Partnership plans and the impact of other legislation

  • Print
  • Connect
  • Email
  • Facebook
  • Twitter
  • LinkedIn
  • Google+
By Jon Shreve | 01 April 2008

As the population ages, legislators are worried about the burden they will likely place on the Medicaid system for their LTC services. There have been several incentives for planning ahead: Partnership programs, expanding on-going consumer awareness campaigns, and supportive educational Web sites. In addition, if you do NOT plan ahead, it is tougher to rely on Medicaid.

The Deficit Reduction Act of 2005 lifted the ban on Partnership programs and at least 21 states have proposed or enacted legislation authorizing Partnerships (1). The intended consequence of the Act was promoting LTC insurance market growth through both the "carrot" and "stick" approaches:

Stick = tougher to qualify for Medicaid,

Carrot = educate and motivate personal responsibility.

Partnership programs, which allow individuals who purchase private LTC insurance to qualify for Medicaid when the coverage of their original plan has run out without "spending down" their assets, encourage people to take responsibility for their future LTC needs. (Note, however, that people must still qualify for Medicaid on an income basis.) The hope is that these Partnerships will increase LTC insurance spending in the private sector, thus, potentially lightening the burden on Medicaid.

A new Partnership Initiative was introduced in 2007. States are working to develop reciprocity agreements that allow individuals who purchased a Partnership policy in one state to qualify for Medicaid in another. The uniformity provision implies that Partnerships must have the same policy requirements as nonPartnership plans. There are also specific requirements related to inflation protection as a function of the buyer's age at policy issue (2).

The new Partnership initiative leaves many questions unanswered. Rules are getting more complicated, yet uncertainty is not eliminated. The insurance industry cannot promise how much or what kind of reciprocity/portability there will be, and states cannot promise that they will continue to maintain their Partnership programs in the future. Medicaid eligibility requirements may change, or federal or state government could discontinue Partnerships in future. From a consumer standpoint, the Partnership initiative may lead to a better understanding of Medicaid, but may also delay the purchase of LTCI until a state's Partnership implementation is complete.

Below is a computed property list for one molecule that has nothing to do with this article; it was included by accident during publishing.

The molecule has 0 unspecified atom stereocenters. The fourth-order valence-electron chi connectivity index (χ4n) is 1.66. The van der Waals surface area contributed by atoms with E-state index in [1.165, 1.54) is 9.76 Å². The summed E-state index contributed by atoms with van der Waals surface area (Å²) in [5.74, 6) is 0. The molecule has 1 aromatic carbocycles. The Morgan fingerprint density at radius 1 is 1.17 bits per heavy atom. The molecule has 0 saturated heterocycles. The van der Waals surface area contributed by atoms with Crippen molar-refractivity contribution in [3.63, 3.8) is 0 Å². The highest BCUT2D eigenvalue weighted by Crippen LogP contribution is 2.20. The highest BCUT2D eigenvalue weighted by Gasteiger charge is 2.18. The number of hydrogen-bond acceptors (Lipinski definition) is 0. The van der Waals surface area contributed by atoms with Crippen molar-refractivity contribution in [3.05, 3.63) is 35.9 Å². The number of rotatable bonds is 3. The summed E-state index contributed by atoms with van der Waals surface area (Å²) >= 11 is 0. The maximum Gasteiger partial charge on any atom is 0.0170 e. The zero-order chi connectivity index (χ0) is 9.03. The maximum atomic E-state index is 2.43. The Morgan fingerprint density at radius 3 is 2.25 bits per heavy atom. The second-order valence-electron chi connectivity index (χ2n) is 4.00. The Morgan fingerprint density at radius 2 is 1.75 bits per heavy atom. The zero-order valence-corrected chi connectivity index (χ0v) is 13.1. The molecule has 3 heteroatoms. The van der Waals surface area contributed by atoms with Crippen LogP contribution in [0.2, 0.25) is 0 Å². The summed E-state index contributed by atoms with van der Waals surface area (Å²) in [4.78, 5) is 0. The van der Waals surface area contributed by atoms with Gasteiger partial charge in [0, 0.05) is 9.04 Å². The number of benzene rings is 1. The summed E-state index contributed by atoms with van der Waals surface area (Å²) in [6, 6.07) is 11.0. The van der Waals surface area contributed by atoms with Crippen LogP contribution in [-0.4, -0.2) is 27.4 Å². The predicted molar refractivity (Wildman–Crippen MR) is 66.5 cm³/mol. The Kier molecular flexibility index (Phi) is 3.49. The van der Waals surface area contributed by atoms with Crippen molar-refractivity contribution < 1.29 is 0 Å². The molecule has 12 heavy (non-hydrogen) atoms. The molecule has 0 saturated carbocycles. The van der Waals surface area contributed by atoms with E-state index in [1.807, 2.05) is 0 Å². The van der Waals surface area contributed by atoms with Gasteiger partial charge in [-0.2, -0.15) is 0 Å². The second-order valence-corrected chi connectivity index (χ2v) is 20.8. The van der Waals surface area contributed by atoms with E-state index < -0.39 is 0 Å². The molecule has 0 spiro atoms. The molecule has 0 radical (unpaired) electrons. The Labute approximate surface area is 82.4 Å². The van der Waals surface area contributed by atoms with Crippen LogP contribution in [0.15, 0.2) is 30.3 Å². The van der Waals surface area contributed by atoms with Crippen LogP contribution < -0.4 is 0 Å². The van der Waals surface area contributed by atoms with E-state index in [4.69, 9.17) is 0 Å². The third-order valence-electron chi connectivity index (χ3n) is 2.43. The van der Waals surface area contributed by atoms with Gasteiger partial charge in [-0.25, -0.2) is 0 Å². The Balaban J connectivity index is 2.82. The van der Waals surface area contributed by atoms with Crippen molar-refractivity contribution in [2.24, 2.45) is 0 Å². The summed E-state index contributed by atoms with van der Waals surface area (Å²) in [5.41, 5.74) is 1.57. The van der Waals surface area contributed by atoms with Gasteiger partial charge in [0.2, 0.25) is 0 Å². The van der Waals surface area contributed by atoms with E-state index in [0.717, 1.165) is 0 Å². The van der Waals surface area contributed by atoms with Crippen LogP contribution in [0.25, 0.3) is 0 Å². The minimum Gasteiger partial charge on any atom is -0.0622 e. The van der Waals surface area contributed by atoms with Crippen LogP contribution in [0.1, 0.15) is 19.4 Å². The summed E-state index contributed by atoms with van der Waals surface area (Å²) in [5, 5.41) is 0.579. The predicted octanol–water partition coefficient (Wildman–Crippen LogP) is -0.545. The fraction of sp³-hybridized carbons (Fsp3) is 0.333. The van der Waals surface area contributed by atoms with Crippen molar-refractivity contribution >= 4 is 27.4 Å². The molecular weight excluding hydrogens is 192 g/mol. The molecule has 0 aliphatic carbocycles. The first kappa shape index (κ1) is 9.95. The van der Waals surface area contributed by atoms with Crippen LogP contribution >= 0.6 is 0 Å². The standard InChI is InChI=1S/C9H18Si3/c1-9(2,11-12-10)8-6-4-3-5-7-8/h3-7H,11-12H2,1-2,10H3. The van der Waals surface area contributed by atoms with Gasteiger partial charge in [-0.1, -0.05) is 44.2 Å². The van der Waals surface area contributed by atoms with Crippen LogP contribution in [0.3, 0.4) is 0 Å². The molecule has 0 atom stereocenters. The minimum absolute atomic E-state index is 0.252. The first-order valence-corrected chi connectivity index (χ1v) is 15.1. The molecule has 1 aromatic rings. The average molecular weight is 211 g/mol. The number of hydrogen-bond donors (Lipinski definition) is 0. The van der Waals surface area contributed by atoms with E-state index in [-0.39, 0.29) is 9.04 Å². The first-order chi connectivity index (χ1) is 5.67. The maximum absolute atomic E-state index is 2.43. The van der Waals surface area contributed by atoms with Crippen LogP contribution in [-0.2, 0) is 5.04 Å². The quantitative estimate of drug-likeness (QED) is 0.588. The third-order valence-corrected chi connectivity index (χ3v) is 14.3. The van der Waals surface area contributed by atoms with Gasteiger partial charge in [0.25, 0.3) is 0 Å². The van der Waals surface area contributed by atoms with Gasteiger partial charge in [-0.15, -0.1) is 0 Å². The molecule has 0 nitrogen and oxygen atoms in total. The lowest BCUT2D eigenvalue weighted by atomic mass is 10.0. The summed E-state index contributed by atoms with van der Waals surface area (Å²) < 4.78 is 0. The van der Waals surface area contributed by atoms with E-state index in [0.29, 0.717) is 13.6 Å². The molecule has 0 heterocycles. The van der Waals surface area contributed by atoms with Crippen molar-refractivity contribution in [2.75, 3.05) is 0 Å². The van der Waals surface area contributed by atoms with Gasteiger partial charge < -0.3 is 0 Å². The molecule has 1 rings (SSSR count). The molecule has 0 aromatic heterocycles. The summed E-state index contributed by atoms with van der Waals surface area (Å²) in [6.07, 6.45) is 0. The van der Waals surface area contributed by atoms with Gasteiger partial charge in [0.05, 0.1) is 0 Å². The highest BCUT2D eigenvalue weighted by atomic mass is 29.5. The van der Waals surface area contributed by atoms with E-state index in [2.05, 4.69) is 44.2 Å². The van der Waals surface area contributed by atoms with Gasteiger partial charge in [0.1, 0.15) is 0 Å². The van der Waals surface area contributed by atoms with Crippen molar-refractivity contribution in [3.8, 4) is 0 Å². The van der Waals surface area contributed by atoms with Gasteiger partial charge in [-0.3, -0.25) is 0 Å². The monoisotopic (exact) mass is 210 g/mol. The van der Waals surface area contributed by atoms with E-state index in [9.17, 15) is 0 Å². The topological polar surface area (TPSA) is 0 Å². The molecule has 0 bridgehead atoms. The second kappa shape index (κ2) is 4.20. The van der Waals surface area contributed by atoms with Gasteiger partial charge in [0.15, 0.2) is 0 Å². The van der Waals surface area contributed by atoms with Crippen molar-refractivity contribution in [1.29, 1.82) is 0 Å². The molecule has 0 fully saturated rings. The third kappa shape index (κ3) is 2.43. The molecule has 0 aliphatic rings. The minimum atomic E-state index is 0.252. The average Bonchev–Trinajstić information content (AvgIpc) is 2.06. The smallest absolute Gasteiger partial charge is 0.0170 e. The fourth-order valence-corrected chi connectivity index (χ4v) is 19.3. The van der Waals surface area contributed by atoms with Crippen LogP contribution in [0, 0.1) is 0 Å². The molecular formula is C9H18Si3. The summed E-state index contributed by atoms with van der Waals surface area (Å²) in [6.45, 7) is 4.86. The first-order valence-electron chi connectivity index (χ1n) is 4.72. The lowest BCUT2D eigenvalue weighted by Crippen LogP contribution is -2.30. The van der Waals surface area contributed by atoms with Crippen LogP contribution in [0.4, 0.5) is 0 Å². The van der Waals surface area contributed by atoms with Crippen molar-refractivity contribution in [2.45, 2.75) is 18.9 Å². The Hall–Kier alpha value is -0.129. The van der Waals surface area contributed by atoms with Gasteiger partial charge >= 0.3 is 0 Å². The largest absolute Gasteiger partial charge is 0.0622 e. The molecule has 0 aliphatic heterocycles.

Recently, a bill was introduced that would allow employers to offer long-term care insurance to employees under a flexible spending account or cafeteria plan. Employees would thus be able to pay for long-term care insurance on a pre-tax basis (3). It appears that the legislative forces combined with employers' willingness to partially fund LTC benefits, would benefit all parties involved. And this gets us one step closer to true group long-term care.

Why is true group long-term care so important?

  • Many Americans will have no way to pay for long-term care services when they are needed.
  • Insurance for long-term care will not become widespread if only available on an individual basis, which means that the change will need to come first from employers.
  • Group coverage needs to include employer contributions to make it affordable to employees and vesting to make it affordable to employers.

(1)Center for Healthcare Strategies, Inc. Long-Term Care Partnership Expansion: A New Opportunity for States. May 2007.
(2)Morith, Nancy P. & Tell, Eileen J. The New Long Term Care Partnership Programs: Where Do We Stand Now? Virtual Seminar Series. May 23, 2007.
(3)S. 2337: Long-Term Care Affordability and Security Act of 2007. Retrieved March 27, 2008 from http://www.govtrack.us/congress/billtext.xpd?bill=s110-2337.